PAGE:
The impact of GDPR of Subject Access Requests

Posted by Tessa Robinson

Solicitor

In the third and final instalment of the Furley Page Employment Team’s GDPR blog, we look at the impact of the GDPR of Data Subject Access requests.

These have historically been time consuming for employers, and used by individuals as a means of receiving disclosure in advance of bringing an employment tribunal case. Will the GDPR limit the impact on employers?

The old right to access personal data

Part II of the Data Protection Act 1998 contained the right to access personal data, usually referred to as a Subject Access Request. This was submitted by way of a written request, and the data controller could chose to request payment of £10. The information then had to be provided within 40 days of the written request (or payment of the £10 if requested). The information that needed to be provided included whether the data was being processed, a description of it, the purpose for which it was being processed, and to whom it may be disclosed.

The new right to access personal data

Article 15 of the GDPR provides:

1. The data subject shall have the right to obtain from the controller confirmation as to whether or not personal data concerning him or her are being processed, and where that is the case, access to the personal data and the following information:

(a) The purposes of the processing;
(b) The categories of personal data concerned;
(c) The recipients or categories of recipient to whom the personal data have been or will be disclosed, in particular recipients in third countries or international organisations;
(d) Where possible, the envisaged period for which the personal data will be stored, or, if not possible, the criteria used to determine that period;
(e) The existence of the right to request from the controller rectification or erasure of personal data or restriction of processing or personal data concerning the data subject or to object to such processing;
(f) The right to lodge a complaint with a supervisory authority;
(g) Where the personal data are not collected from the data subject, any available information as to their source;
(h) The existence of automated decision-making, including profiling, referred to in Article 22(1) and (4) and, at least in those cases, meaningful information about the logic.

Changes imposed by the GDPR

The first change is that the current fee of £10 will no longer be chargeable, although employers may charge “a reasonable fee”. It has long since been an issue that the time involved in collating a data subject access request is disproportionately high compared to the £10 fee employers are legally allowed to charge. There is currently no guidance as to what “a reasonable fee” may be, but the GDPR does contain provision for further regulations to be brought into force to set a limit.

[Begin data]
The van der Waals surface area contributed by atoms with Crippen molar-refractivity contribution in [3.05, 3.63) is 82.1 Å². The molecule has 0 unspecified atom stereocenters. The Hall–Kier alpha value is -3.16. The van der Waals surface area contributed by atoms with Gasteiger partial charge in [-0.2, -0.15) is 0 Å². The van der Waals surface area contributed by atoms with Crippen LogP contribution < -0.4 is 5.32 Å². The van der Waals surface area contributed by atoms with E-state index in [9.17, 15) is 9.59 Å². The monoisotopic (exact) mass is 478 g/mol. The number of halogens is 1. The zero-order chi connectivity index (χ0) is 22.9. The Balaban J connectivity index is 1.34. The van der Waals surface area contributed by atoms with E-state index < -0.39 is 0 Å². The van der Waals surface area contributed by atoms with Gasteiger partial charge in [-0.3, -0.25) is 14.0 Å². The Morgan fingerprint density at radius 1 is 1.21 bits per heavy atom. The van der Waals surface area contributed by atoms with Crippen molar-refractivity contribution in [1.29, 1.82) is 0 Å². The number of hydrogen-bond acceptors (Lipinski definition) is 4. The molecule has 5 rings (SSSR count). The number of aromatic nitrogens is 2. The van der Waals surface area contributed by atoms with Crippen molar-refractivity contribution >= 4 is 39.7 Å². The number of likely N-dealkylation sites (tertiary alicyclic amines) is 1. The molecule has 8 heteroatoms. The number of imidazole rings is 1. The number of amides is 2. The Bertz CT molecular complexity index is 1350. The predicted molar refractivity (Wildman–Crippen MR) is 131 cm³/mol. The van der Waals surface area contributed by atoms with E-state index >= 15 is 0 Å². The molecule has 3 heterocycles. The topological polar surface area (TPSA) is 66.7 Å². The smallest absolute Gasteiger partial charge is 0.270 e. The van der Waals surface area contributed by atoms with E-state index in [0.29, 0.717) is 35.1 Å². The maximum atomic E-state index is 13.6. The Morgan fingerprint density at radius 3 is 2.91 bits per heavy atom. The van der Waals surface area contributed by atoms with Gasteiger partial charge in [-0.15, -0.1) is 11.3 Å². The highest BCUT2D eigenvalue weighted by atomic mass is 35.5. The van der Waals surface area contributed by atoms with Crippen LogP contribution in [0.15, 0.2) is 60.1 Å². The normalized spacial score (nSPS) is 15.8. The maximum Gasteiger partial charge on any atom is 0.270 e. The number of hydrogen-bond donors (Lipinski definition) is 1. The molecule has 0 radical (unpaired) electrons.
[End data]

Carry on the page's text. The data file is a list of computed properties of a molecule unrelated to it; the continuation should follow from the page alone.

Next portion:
The second change is that compliance with the request must take place “without undue delay” and at the latest within one month of the request. This will mean that employers can no longer leave compliance until the last moment and must be pro-active in their compliance.  If a request is particularly complex or there are numerous requests, the timescale can be extended by up to a further 2 months.

Proportionality

The continuing good news for employers is that the search for the data requested form the employer/controller is limited by “proportionality”. However, guidance published by the ICO states “it will never be reasonable to deny access to the requested information merely because responding to the request may be labour-intensive or inconvenient”. The apparent flexibility over the fee an employer can charge may now serve to balance out the fact that the search may be labour-intensive or inconvenient.

How will the changes impact employers?

With the new right to be informed meaning employers are obliged to provide information up front to employees about the personal data held on them, it may be that the number of data subject access requests fall in number. However, it remains likely that where a contentious dispute arises, individuals may still make requests in order to see the exact context and use of their personal data. Where requests are spurious or disproportionate, the GDPR does provide employers with provisions to charge a potentially higher fee than previously, to extend time limits for compliance, and to potentially refuse to comply with the request.

Although previous case law under the Data Protection Act 1998 will provide useful guidance as to proportionality, we will need to wait to see how these new provisions are applied in practice in order to truly assess whether the impact of Data Subject Access Requests upon employers is minimised.


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